Mental Health in People With Intellectual or Developmental Disabilities #AtoZChallenge

Hi everyone. I once again didn’t have time for writing my letter M post in the #AttoZChallenge yesterday, because I was at the countrywide cerebral palsy day and then at my in-laws and was too tired once I came back to the institution to write my post. Let me for this reason write it today. For my letter M post, I am going to write about mental health as it relates to people with intellectual and developmental disabilities.

People with an intellectual disability are more likely to have mental health problems, including severe mental illness, than the general population. However, in the general psychiatric system, these people are not usually adequately helped. This means that early recognition of people with an intellectual disability is very important. Here in the Netherlands, some psychiatrists actually advocate for administering a simple screening tool for mild intellectual disability to each person coming into care with significant mental health issues. That way, if a person is identified as potentially having an intellectual disability, treatment can be adapted for them.

Other issues in mental health services for people with intellectual disabilities include the need for more trauma-informed care, since intellectually disabled people are at increased risk of being victims of abuse. Of course, trauma treatment, as well as therapy in general, needs to be specifically adapted to meet the intellectually disabled person’s needs. With EMDR, this is possible even with severely intellectually disabled people. Other forms of treatment, such as dialectical behavior therapy and schema-focused therapy, are, with some modifications, useful for people with mild intellectual disability.

In most countries, people with mild intellectual disability are usually seen by general psychiatric providers. However, here in the Netherlands, at least some mental health agencies have specialized teams or even an entire separate agency serving those with mild intellectual disability and co-occurring mental health issues.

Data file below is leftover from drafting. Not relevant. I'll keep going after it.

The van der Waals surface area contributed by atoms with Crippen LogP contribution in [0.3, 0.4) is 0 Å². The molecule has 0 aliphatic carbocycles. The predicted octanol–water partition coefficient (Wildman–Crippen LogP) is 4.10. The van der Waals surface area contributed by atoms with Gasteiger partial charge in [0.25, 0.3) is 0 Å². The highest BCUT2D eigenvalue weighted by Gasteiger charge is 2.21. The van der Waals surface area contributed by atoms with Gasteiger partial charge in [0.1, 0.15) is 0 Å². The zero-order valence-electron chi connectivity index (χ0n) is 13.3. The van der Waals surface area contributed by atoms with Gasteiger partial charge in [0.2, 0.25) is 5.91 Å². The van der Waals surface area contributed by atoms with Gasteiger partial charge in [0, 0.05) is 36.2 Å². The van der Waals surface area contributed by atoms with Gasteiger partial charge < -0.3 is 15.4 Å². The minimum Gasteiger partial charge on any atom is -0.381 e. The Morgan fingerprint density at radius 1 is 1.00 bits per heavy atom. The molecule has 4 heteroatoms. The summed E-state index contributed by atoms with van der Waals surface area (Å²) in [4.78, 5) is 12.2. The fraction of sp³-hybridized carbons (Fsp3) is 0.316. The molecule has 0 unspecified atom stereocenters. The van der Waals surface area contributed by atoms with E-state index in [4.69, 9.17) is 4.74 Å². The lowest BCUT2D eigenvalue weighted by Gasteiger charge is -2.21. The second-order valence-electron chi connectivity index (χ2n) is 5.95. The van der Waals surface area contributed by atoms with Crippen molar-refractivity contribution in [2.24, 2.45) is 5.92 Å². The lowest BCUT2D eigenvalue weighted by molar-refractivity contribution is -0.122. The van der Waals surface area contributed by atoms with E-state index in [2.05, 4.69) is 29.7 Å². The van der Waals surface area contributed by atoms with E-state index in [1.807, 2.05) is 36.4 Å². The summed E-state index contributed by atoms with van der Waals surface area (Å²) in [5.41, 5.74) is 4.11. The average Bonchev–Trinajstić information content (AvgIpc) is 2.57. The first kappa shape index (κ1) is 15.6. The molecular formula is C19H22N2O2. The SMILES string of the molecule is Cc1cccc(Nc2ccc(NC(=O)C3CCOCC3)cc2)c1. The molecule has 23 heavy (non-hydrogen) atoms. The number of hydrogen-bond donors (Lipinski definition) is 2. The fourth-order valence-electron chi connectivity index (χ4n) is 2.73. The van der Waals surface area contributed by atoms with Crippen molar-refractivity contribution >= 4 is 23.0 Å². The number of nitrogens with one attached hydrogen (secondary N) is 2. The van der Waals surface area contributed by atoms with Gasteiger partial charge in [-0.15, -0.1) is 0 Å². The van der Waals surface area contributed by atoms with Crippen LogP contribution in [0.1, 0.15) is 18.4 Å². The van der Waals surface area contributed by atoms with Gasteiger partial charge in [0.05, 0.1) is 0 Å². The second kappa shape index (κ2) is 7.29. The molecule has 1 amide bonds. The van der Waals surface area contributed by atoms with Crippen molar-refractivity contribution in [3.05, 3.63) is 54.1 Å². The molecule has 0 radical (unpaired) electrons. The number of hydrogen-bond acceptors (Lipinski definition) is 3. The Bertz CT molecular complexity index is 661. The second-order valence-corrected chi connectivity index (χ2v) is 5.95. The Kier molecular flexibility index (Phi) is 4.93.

Though autism as a co-occurring developmental disability with mental illness really poses some of the same challenges as does intellectual disability, this is not widely recognized. I mean, most mental health agencies here do have autism teams, but these are often dedicated to diagnosis and short-term psychoeducational support of autistic adults. There are a few specialist treatment centers for autistics with highly complex needs due to comorbid mental illness and/or severe autism, but these are inpatient units with long waiting lists. As far as I’m aware, there hardly seems to be any outreach-based, long-term treatment specifically for autistics with complex care needs.

5 thoughts on “Mental Health in People With Intellectual or Developmental Disabilities #AtoZChallenge

  1. Intellectual disability can exist with mental health issues as it does with those without a disability. It becomes more prevalent nowadays and getting a diagnosis is very important

    Liked by 1 person

    1. Indeed. It of course does depend on the autistic person’s profile of strengths and weaknesses. For instance, I am verbally more capable, in the sense that I use a lot of words I do not fully understand.


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